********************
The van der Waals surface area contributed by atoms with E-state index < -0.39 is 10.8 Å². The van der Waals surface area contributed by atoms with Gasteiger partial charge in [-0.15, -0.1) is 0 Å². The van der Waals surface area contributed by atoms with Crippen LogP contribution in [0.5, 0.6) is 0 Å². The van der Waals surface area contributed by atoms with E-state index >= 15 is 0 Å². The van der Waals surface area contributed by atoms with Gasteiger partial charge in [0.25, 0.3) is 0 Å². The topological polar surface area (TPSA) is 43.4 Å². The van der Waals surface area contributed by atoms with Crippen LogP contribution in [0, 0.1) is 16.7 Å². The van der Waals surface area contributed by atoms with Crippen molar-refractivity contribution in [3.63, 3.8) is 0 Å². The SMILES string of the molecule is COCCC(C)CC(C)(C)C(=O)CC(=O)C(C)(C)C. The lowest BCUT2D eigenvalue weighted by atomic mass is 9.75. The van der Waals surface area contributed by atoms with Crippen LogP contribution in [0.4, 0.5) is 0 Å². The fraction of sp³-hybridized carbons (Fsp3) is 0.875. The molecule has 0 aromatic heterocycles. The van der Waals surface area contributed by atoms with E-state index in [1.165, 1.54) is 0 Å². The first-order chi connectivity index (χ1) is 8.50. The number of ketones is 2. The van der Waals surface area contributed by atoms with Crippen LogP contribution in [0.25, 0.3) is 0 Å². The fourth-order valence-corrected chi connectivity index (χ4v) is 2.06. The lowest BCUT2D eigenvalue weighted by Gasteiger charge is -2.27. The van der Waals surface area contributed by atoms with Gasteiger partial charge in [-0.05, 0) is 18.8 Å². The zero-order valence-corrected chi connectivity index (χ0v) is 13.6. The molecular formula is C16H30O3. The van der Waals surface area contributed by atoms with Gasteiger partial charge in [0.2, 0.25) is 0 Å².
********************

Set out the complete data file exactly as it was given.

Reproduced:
The van der Waals surface area contributed by atoms with E-state index < -0.39 is 10.8 Å². The van der Waals surface area contributed by atoms with Gasteiger partial charge in [-0.15, -0.1) is 0 Å². The van der Waals surface area contributed by atoms with Crippen LogP contribution in [0.5, 0.6) is 0 Å². The van der Waals surface area contributed by atoms with E-state index >= 15 is 0 Å². The van der Waals surface area contributed by atoms with Gasteiger partial charge in [0.25, 0.3) is 0 Å². The topological polar surface area (TPSA) is 43.4 Å². The van der Waals surface area contributed by atoms with Crippen LogP contribution in [0, 0.1) is 16.7 Å². The van der Waals surface area contributed by atoms with Crippen molar-refractivity contribution in [3.63, 3.8) is 0 Å². The SMILES string of the molecule is COCCC(C)CC(C)(C)C(=O)CC(=O)C(C)(C)C. The lowest BCUT2D eigenvalue weighted by atomic mass is 9.75. The van der Waals surface area contributed by atoms with Crippen LogP contribution in [0.4, 0.5) is 0 Å². The fraction of sp³-hybridized carbons (Fsp3) is 0.875. The molecule has 0 aromatic heterocycles. The van der Waals surface area contributed by atoms with E-state index in [1.165, 1.54) is 0 Å². The first-order chi connectivity index (χ1) is 8.50. The number of ketones is 2. The van der Waals surface area contributed by atoms with Crippen LogP contribution in [0.25, 0.3) is 0 Å². The fourth-order valence-corrected chi connectivity index (χ4v) is 2.06. The lowest BCUT2D eigenvalue weighted by Gasteiger charge is -2.27. The van der Waals surface area contributed by atoms with Gasteiger partial charge in [-0.05, 0) is 18.8 Å². The zero-order valence-corrected chi connectivity index (χ0v) is 13.6. The molecular formula is C16H30O3. The van der Waals surface area contributed by atoms with Gasteiger partial charge in [0.2, 0.25) is 0 Å².